Baltimore City Paper

Summer love and fireflies have more in common than you think

Clap your hands around the light.

That’s the chump move, but it’s good for beginners. You’ll look like a stooped moron stalking around the yard, hands poised like parentheses as you follow the sporadic dot of chartreuse light playing peekaboo in the Maxfield Parrish haze of midsummer, but more often than not you’ll get your prize—a firefly, blinking blithely in your palm. It’ll fly away. Make a wish when it does. I’m the big kid, so I’ll show you the stealth move—stay upright instead and track the dot with Doppler radar calm. Then wait for the blink, scoop one hand around, and lift it out of the air. Close your fingers softer than a fist. When you open them, he’ll be right inside.


I know it’s a he because that’s how fireflies mate. Parents who spur their kids to go out and catch

Photinus pyralis


at dusk are encouraging them to wander into a lawn-wide insect orgy. The females nestle in the grass and the males take to the sky, flashing out semaphore consisting of one hopeful word:

Yes? Yes? Yes?

The females stay dark, hidden on the ground (bet you never noticed they were there too, did you?) until one fellow catches her fancy.


, she blinks in response. The romance goes on.

Fireflies spend their entire adult lives wooing a mate. Unlike the Brood X cicadas that invade Baltimore every 17 years like Four Loko-and-salvia-crazed college kids descending on Ocean City (when cicadas reappear in summer 2021, mentally replace their endless vuvuzela drone with screams of “Show me your tits!”), fireflies are gentlemanly lovers. They’re clean, they’re quiet, and all they leave behind are more fireflies. I swore I heard somewhere that they have no natural predators, but no, they’re still lunch to some species of bats and spiders, and other fireflies. No matter. The romantic in me prefers to imagine insectivores leaving them alone out of chivalry, one species free to twinkle out a starlit song of love.

Well, two species. Don’t we do that in summer too? We huddle in our homes all winter, packing insulating pounds on our paling flesh and dreaming of spring during another black-morning commute. And then the world gets mudilicious and puddle-wonderful in April, if we’re lucky, and we’re brave enough to leave the hoodie in the closet. The hunger awakened in us by fresh flowers and bird song builds up to a roar by June, and we shed our clothes like so many cicada shells (show us your tits!) and go out in search of magic, tan limbs swinging. If we’re lucky, we find it—the Big Summer Romance, heady and musky and often deliciously verboten.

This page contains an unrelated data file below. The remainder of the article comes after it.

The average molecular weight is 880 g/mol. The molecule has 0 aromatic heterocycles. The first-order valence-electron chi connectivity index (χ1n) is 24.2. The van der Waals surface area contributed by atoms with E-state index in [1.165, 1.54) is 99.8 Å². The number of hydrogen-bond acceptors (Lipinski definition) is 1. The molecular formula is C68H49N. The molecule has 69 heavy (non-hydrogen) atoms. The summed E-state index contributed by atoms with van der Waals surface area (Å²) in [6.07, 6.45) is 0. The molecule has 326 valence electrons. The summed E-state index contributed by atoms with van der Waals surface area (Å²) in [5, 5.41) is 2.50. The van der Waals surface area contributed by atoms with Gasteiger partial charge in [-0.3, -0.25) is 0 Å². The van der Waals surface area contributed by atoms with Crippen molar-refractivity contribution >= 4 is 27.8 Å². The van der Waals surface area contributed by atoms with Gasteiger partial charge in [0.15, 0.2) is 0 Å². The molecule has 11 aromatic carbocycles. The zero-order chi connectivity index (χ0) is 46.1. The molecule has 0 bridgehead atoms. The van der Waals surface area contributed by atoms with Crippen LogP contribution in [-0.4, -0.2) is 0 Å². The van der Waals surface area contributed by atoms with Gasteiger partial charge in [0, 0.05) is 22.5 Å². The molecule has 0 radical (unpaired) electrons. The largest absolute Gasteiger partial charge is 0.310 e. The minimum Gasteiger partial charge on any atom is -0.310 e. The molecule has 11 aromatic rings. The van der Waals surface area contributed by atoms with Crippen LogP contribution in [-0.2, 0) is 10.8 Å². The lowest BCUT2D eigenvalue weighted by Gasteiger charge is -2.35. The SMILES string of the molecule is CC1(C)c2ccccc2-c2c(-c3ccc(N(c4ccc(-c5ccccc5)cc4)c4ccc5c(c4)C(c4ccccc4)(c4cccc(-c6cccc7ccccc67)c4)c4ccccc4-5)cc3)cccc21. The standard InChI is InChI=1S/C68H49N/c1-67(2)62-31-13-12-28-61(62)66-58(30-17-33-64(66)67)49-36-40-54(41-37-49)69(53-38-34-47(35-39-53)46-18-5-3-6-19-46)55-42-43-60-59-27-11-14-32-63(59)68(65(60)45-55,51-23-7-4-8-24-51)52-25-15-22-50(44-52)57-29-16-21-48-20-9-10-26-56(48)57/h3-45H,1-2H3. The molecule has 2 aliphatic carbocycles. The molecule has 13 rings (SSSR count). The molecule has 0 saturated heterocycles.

Fireflies emit the most energy-efficient luminance in the world, with 100 percent of energy released as light (in contrast, an incandescent bulb emits only 4 percent). They neither eat nor sleep while on the prowl, and isn’t that how we feel when we’re in love? Restless, appetiteless, and constantly glowing? And consider how the adult fireflies got here in the first place, after two years underground as a grasping immature grub in its protective “mud house,” slurping out the dissolved goo of hapless prey shot full of digestive acid. That sounds exactly like how we postmortem our behavior in our own starter relationships after we’ve really, truly fallen in love.


My god, was that me? Did I do that?

Fireflies shed their worst selves and are reborn as solstice paramours, radiant and forgiven.

The reductionist nature of insect mating—carnivorous females chomping down on decapitated, still-humping males—lays our own courtship foibles bare. But imagine fireflies blinking out human courtship complaints, the evening air filled with semaphore for “I love you but I’m not in love with you” or “I thought we were on a break.” Firefly lights are pure sentiment, as guileless as a kid’s note passed in class to a crush: “Do you like me? Check one: Yes? No? Maybe so?” The blinking light says,


Every kid gets the bright idea one night: “I’ll fill a jar with fireflies, and I’ll keep them in my room, and they’ll blink and blink, just for me.” It never works. It’s hard to catch enough to fill the gaping maw of a mayonnaise jar, and even if you do, they just wander on the glass, deprived of female stimulation and refusing to blink. They crawl through the holes you punch in the top. If you persist in bringing them into your room, they die in days. You can’t put fireflies in a jar. Your dreams of a luminescent harem will never come to fruition. You have to let them go.

We make that same mistake in summer loves, whether it means insisting on a ring or saying “friend me” come September. Don’t mistake the lamplight of fireflies with the slow, sparkle-less glow of marriage and commitment, the cold glow of the TV screen while dishes clink in the background with the incandescent magnesium flare of an illicit tryst at the playground. Fireflies only live for two weeks. You will have to let them go, but don’t think about that when the world is sunblock-luscious and lemon stick-wonderful. Scoop around them gently and lift them out of the air. They’ll fly away. Make a wish when they do. But now marvel at them, glowing softly in the palm of your hand.